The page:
Can ECMO machines save critical COVID patients?

CHATTANOOGA, Tenn. (WDEF) – ECMO machines are just one of many tools being used to fight against COVID in hospitals nationwide – and with the delta variant raging, they’re being used more than ever.

The only problem is, there isn’t enough manpower in hospitals to use operate them.

“Blood is removed from the patient and then pumped through an artificial lung outside the body where oxygen is put and carbon dioxide is removed from the blood and then its returned to the patient,” says Dr. Jess Tucker, the director of ECMO services with CHI Memorial.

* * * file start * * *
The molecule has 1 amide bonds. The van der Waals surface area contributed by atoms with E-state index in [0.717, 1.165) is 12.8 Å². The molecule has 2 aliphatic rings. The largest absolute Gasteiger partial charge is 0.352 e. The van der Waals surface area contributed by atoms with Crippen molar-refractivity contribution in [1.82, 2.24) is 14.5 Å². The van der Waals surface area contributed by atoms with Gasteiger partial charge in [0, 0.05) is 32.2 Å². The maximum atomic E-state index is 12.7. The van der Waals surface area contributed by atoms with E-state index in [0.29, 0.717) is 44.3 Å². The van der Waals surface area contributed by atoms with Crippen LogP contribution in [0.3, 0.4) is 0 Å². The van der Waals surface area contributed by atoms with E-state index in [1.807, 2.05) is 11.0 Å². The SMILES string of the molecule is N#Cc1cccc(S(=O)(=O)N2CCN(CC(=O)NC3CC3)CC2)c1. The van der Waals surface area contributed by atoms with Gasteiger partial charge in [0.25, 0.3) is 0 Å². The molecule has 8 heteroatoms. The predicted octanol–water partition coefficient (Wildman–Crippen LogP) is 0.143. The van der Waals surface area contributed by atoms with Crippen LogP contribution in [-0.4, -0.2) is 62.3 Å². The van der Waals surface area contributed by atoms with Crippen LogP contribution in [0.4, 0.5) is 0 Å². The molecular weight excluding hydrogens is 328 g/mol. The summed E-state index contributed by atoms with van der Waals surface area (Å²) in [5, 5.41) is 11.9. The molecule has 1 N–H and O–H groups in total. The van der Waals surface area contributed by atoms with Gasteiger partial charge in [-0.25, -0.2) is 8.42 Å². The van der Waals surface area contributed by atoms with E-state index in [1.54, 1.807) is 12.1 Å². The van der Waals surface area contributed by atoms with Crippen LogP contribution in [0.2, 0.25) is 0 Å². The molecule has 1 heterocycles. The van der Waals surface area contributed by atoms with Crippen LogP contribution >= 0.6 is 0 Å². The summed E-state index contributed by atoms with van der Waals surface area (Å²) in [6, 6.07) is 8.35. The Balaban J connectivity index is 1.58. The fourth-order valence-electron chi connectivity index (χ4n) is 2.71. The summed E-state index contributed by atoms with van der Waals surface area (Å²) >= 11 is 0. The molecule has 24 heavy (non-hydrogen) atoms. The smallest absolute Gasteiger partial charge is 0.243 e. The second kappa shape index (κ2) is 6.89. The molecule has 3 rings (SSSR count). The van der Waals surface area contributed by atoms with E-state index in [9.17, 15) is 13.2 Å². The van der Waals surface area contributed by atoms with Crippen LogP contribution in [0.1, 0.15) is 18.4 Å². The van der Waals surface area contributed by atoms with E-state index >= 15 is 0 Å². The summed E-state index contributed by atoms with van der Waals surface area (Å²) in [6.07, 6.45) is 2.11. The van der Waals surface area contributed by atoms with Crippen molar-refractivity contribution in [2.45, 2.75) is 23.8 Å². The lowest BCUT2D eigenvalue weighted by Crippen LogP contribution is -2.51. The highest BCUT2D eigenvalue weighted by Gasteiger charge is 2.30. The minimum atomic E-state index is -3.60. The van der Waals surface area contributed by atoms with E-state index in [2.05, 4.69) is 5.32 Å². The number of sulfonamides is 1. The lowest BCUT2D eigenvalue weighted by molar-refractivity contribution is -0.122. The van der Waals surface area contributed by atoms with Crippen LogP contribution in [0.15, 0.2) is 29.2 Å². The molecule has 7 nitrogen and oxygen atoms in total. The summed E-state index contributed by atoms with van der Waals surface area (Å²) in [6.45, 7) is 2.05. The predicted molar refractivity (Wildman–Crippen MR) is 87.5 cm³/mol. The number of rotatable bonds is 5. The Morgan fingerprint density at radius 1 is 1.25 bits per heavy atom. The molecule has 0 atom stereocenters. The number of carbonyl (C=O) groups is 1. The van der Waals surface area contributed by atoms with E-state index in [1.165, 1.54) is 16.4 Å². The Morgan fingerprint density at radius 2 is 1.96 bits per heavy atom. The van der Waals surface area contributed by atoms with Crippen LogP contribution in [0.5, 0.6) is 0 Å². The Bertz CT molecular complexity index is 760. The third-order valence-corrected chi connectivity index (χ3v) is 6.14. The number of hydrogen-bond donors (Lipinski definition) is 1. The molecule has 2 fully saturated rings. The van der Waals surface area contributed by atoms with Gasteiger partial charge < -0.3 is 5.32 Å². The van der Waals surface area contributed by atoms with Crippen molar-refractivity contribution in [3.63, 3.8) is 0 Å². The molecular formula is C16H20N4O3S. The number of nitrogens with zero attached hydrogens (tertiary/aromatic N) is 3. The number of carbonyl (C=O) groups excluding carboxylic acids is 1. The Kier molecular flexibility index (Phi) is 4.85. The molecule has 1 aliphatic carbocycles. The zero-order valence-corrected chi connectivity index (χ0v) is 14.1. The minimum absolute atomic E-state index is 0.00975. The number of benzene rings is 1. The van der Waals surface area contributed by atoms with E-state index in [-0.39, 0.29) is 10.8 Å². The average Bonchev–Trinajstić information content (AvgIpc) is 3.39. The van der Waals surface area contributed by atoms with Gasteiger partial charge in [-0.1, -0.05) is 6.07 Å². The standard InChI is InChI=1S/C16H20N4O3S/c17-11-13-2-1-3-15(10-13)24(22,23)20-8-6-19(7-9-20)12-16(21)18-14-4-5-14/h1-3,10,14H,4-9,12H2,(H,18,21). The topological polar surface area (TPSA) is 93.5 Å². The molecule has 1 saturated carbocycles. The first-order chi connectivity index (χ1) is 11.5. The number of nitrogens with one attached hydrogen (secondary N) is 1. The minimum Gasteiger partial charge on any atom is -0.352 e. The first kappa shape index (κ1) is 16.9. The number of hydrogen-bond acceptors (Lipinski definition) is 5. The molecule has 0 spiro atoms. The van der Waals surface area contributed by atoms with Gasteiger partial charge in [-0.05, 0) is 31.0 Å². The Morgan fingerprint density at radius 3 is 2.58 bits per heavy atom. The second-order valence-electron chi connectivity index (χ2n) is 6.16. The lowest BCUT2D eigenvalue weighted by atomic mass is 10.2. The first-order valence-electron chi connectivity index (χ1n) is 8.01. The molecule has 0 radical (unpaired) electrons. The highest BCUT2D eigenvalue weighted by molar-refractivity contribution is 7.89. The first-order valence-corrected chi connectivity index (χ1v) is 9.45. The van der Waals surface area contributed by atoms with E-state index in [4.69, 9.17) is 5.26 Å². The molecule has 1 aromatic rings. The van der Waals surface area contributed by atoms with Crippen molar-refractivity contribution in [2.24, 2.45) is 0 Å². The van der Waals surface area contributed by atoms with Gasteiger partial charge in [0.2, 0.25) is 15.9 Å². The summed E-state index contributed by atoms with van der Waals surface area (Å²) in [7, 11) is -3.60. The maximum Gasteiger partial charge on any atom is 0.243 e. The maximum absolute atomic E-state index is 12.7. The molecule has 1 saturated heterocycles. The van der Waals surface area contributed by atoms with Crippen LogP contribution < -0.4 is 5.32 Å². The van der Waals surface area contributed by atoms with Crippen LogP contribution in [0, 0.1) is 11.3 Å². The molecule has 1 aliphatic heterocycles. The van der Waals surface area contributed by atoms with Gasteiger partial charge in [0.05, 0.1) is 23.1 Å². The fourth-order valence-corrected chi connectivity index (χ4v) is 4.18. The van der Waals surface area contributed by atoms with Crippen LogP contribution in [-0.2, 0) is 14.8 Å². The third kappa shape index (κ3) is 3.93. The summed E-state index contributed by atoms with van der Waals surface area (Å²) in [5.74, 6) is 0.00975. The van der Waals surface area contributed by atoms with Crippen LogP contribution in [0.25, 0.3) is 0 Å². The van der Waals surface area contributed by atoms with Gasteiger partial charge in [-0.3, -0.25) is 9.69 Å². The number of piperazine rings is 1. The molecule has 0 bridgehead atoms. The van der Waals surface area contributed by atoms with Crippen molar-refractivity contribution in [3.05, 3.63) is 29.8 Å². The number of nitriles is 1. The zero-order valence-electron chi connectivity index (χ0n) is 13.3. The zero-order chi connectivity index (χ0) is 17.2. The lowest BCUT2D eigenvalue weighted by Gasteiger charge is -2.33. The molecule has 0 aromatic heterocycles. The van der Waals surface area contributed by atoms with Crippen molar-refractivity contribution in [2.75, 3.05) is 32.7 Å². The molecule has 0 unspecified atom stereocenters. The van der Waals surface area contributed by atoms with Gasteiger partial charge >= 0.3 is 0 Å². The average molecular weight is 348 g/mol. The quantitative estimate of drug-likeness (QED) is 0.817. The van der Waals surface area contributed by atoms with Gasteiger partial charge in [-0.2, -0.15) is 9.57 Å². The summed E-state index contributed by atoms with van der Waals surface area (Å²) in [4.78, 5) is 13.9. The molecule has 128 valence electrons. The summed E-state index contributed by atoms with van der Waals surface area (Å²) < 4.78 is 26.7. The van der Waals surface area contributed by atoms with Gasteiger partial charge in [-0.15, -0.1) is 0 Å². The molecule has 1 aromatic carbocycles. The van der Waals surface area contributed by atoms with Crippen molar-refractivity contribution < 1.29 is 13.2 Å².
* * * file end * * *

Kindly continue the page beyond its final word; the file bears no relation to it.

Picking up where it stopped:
He says there isn’t yet a general scientific consensus yet on how effective the machines are in saving COVID patients.

Some do well.

“I’ve had a number of patients go on ECMO here and then walk into my clinic in a few months doing great and leading normal lives,” says Dr. Turner.

And others, well, not so well.

“Some patients who are so sick that they’re in multiple organ failure, they’re not likely to benefit from ECMO and their mortality rate is going to be very high regardless,” he explains.

And due to the complexity involved with running the machines, they require a lot of training that can take months.

“The length of training that people have to go through is substantial and can’t really be done in a last minute fashion.”

Dr. Turner says it’s best not to leave it to chance.

“We are going to do our best to treat you and to save you. But getting vaccinated is job number one.”

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